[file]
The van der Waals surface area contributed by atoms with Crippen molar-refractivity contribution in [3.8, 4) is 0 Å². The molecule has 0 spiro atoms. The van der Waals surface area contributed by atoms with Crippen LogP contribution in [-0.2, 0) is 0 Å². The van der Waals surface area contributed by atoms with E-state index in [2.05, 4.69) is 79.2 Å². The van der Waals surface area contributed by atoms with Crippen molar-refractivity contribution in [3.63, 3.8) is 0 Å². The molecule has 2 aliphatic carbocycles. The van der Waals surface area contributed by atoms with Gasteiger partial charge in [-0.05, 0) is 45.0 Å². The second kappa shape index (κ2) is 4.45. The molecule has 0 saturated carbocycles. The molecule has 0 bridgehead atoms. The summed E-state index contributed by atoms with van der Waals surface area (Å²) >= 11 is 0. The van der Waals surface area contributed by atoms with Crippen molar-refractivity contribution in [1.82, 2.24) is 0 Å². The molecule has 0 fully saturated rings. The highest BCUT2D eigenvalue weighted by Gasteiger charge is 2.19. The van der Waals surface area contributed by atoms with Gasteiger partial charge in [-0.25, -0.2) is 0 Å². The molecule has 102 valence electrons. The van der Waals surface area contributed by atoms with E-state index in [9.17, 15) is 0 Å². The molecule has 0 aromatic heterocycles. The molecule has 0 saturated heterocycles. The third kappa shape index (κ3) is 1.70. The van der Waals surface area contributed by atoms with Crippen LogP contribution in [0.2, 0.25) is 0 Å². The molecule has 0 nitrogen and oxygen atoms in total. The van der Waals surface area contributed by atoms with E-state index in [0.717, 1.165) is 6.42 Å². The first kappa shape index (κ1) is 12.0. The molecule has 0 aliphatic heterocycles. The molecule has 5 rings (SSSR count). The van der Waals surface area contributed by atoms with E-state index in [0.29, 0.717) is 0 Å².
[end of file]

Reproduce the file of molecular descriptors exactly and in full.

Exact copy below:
The van der Waals surface area contributed by atoms with Crippen molar-refractivity contribution in [3.8, 4) is 0 Å². The molecule has 0 spiro atoms. The van der Waals surface area contributed by atoms with Crippen LogP contribution in [-0.2, 0) is 0 Å². The van der Waals surface area contributed by atoms with E-state index in [2.05, 4.69) is 79.2 Å². The van der Waals surface area contributed by atoms with Crippen molar-refractivity contribution in [3.63, 3.8) is 0 Å². The molecule has 2 aliphatic carbocycles. The van der Waals surface area contributed by atoms with Gasteiger partial charge in [-0.05, 0) is 45.0 Å². The second kappa shape index (κ2) is 4.45. The molecule has 0 saturated carbocycles. The molecule has 0 bridgehead atoms. The summed E-state index contributed by atoms with van der Waals surface area (Å²) >= 11 is 0. The van der Waals surface area contributed by atoms with Crippen molar-refractivity contribution in [1.82, 2.24) is 0 Å². The molecule has 0 fully saturated rings. The highest BCUT2D eigenvalue weighted by Gasteiger charge is 2.19. The van der Waals surface area contributed by atoms with Gasteiger partial charge in [-0.25, -0.2) is 0 Å². The molecule has 102 valence electrons. The van der Waals surface area contributed by atoms with E-state index in [9.17, 15) is 0 Å². The molecule has 0 aromatic heterocycles. The molecule has 0 saturated heterocycles. The third kappa shape index (κ3) is 1.70. The van der Waals surface area contributed by atoms with Crippen LogP contribution in [0.2, 0.25) is 0 Å². The molecule has 0 nitrogen and oxygen atoms in total. The van der Waals surface area contributed by atoms with E-state index in [0.717, 1.165) is 6.42 Å². The first kappa shape index (κ1) is 12.0. The molecule has 0 aliphatic heterocycles. The molecule has 5 rings (SSSR count). The van der Waals surface area contributed by atoms with E-state index in [0.29, 0.717) is 0 Å².